# Mathematics meaning of terms page 12

## Mathematics meaning of terms page 12

### Mathematics meaning of terms page 12

Standard unit
A standard unit is a formal unit from a system of units which is comprehensive and is used to define other units or combinations of units. For example, in the metric system, the standard units for lengthmass and time are respectively, metrekilogram and second. The standard units are described in the International System of Units (SI).  Related formal, units are:
centimetre = metre × 1/100
tonne
= kilogram × 1 000
minute =
second × 60.

Other non-standard formal units are, for example, carat, gallon, hour and knot.

Stem-and-leaf plot (stemplot)
A stem-and-leaf plot is a method of organising and displaying numerical data in which each data value is split in to two parts, a ‘stem’ and a ‘leaf’. Stem plots provide a visual indication of spread. For example, the stem-and-leaf plot below displays the resting pulse rates (in beats per minute) of 19 students.

Key : 11|0 = 110 beats per minute

In this plot, the stem unit is ‘10’ and the leaf unit is ‘1’. The top row in the plot, 6 | 8 8 8 9, displays pulse rates of 68, 68, 68 and 69.

A back-to-back stem-and-leaf plot is a method for comparing two data distributions by attaching two sets of ‘leaves’ to the same ‘stem’ in a stem-and-leaf plot. For example, the stem-and-leaf plot below displays the distribution of pulse rates of 19 students before and after gentle exercise.

Straight angle
A straight angle is the angle formed by taking a ray and its opposite ray. A straight angle is half of a revolution, and so has size equal to 180° or π radians.

Subitising
The capacity to visually recognise the size of a small set of objects without counting.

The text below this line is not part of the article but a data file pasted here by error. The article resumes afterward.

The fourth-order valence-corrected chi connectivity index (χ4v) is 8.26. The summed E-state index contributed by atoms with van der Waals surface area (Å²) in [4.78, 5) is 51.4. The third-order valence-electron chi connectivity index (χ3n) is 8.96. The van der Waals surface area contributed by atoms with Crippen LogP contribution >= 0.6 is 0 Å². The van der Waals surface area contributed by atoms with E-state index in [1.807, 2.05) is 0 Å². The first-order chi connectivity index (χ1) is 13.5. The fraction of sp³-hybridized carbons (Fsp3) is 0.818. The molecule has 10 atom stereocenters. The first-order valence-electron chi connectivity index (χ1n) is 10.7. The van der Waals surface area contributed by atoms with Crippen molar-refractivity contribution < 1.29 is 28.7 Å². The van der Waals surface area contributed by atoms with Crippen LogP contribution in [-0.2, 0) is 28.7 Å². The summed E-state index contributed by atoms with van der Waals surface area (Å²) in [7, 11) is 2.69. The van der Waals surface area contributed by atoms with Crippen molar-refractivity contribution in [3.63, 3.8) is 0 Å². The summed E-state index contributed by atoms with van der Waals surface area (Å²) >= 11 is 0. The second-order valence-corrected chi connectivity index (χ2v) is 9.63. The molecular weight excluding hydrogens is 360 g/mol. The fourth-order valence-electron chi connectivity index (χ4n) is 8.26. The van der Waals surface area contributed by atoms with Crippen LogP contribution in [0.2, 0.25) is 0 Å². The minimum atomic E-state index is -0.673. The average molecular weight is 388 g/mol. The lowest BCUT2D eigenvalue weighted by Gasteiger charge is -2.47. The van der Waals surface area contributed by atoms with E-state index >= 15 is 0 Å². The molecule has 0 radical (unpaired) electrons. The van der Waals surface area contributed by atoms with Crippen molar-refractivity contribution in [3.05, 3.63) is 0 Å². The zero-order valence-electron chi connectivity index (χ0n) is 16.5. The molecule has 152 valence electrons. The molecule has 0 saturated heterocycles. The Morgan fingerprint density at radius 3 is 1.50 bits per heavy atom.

Subset
A subset is a set of elements A all contained within some larger set B. A is a subset of B if and only if every element of A is also an element of B, expressed . The subset A in this situation may also coincide with the set B itself, that is, .

A is a proper subset of B (written ) if all elements of A are contained within B but A excludes at least one element of B, so that it cannot coincide with B itself. If A is not a subset of B, it is expressed . For example, for the sets ,  and
,  while .

Subtraction
Subtraction is one of the basic operations of arithmetic and algebra and involves the combination of two or more quantities using the  operator.

For example, , ,

Subtraction is the inverse operation to addition and can be defined in terms of addition, such that if then and .  For example, if 13 = 9 + 4 then 13 – 9 = 4 and 13 – 4 = 9.

Subtraction may be defined more formally depending on the context. For example:

• Subtraction of real numbers may be modelled using lengths of joined line segments on a number line.
• The addition of two fractions is defined by introducing a common denominator, that is:

.

Sum
A sum is the result of adding several numbers or algebraic expressions. For example,
are sums.

The symbol å can be used to indicate a sum where each term can be described by an algebraic expression. For example, the mean (average)  defined as:

can also be written using sum notation as:

Supplementary angles
Two adjacent angles that form a straight angle are said to be supplementary angles. The sum of the angle measures in degrees of supplementary angles is 180° (a straight angle). An example of two supplementary angles is below:

Surd
A surd is a numerical expression involving one or more irrational roots of numbers. Examples of surds include ,  and .

Surface area
Surface area is the measure of the total area of the surface(s) of a three-dimensional shape or object.  For example, the surface area of a cube with side length units is  square units. The surface area of a sphere with radius units is  square units.
Symbolic
Using marks or symbols that have a meaning particular to mathematical language, for example, the written statement ‘two is less than 3’ can be written symbolically as ‘’.